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The Cutting Edge: COMPUTING / TECHNOLOGY / INNOVATION : Getting to the Heart of Palpitation Control


A team of researchers from Emory University and Georgia Institute of Technology's Applied Chaos Laboratory expects to begin human testing this spring of a technique that may help control irregular cardiac rhythms by altering chaotic patterns in the electrical signals controlling the heart.

If successful, the technique could lead to development of a new type of implantable device that would be smaller and apply less electrical energy than the defibrillators now used to correct an erratic heartbeat.

Also called atrial fibrillation, the malady is the most common heart irregularity requiring treatment. It affects about 5% of all individuals over 60 years of age. The disorder may cause palpitation, shortness of breath and weakness, and may predispose those affected to blood clots and stroke. Medications are only partially effective and are associated with frequent and sometimes dangerous side effects.

Existing defibrillators use large electrical shocks to overwhelm harmful cardiac rhythms and return the heart to a normal pattern. The technique used by the researchers would apply small electrical signals to the heart at carefully chosen points in the heartbeat cycle. These small signals would encourage the heart itself to correct the irregularities. The research has been sponsored by the U.S. Office of Naval Research; a pacemaker company, Medtronic, and Georgia Institute of Technology. Patented techniques for cardiac control have been licensed to Medtronic and Control Dynamics, a company formed by Georgia Tech physicist William Ditto and others to exploit and commercialize chaos control and anti-chaos control techniques in biology, medicine, electronics and engineering.

Laser Scissors: The textile industry may soon get a new cutting tool that could slash costs as well as fabric, if all goes well for its inventor and his team at Los Alamos National Laboratory.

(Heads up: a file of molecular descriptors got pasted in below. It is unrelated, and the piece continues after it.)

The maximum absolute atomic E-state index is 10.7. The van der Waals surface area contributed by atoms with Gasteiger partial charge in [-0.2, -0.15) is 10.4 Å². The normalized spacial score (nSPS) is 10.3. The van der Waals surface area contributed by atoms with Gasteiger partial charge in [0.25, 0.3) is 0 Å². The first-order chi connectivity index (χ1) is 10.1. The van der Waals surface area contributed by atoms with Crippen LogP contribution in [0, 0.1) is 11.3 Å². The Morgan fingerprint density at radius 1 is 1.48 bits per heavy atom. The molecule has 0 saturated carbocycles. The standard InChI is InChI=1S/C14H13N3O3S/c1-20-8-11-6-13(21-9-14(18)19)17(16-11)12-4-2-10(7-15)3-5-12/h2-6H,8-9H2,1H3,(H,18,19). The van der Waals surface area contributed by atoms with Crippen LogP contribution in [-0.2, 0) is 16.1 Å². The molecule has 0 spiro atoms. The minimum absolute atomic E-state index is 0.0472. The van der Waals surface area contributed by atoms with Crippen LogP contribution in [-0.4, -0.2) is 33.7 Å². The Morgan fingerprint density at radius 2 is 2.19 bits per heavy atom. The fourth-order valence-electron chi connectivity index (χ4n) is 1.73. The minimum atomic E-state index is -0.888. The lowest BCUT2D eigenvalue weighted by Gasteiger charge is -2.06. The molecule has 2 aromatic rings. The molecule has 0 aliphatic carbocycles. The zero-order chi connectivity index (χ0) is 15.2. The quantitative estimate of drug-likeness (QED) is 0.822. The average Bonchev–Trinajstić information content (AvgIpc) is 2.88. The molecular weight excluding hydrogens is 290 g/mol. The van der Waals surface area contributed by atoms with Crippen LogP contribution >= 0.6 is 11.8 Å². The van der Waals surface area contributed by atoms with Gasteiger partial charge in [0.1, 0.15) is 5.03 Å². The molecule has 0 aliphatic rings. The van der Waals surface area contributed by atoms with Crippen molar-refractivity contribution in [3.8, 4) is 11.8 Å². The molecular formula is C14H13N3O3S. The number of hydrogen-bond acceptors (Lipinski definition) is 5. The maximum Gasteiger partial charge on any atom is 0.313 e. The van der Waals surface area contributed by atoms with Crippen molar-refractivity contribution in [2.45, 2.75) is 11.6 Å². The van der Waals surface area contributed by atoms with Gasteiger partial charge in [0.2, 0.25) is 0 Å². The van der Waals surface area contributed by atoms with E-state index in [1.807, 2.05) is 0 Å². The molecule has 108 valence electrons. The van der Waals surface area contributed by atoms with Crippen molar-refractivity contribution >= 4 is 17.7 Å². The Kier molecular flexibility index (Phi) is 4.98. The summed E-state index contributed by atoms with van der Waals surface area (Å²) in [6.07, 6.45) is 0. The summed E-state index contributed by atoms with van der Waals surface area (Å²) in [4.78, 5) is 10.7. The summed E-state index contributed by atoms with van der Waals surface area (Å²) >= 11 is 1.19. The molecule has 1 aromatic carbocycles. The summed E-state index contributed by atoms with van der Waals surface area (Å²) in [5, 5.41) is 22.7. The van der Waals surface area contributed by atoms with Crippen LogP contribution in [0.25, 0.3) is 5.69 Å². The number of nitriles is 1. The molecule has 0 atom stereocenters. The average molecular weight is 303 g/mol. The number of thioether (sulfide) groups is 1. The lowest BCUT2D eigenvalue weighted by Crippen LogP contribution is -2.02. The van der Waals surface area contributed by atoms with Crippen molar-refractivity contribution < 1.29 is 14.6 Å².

The scientists' tool is based on a type of gas-powered laser called an excimer laser, combined with a series of lenses and a holographic filter that focus the laser light to slice through the fabric.

The system works much in the same way that a photographic enlarger exposes an image by allowing light to pass through a negative onto light-sensitive paper. The laser exposes the fabric to intense ultraviolet light through a holographic-patterned filter to cut the material in the desired shape. An entire pattern can be cut in less than one second.

The development of the laser scissors is part of a $25-million cooperative research and development agreement between representatives from the 26,000 companies making up the textile industry and the ten national laboratories. Los Alamos scientist Martin Piltch recently received a patent for the laser scissors.

Eyes as Computers: More often than perhaps we would like, nature outperforms our best technology. The brain processes information better than any computer; no robot has yet achieved the dexterity of the human hand. Now scientists at the National Institute of Standards and Technology are studying whether one of the proteins in the human eye could be used for storing digital information.

The eye is tremendously efficient when it comes to rapidly processing vast amounts of information. Proteins in the eye respond instantaneously to light of various colors and intensities.

One of these proteins, rhodopsin, which is found in bacteria as well as animal and human eyes, will switch from one form to another under different-colored lights. Since each rhodopsin molecule responds independently, each one could serve as an on-off switch for storing computer information.

Michail Ostrovsky, a guest researcher from the Russian Academy of Sciences, recently found a way to stabilize octopus rhodopsin so that it could be reused indefinitely. Other NIST researchers are working on ways to modify rhodopsin from bacteria to respond to infrared light. And in a cooperative research and development agreement with the University of Wisconsin, researchers are making and characterizing single-layer rhodopsin films.

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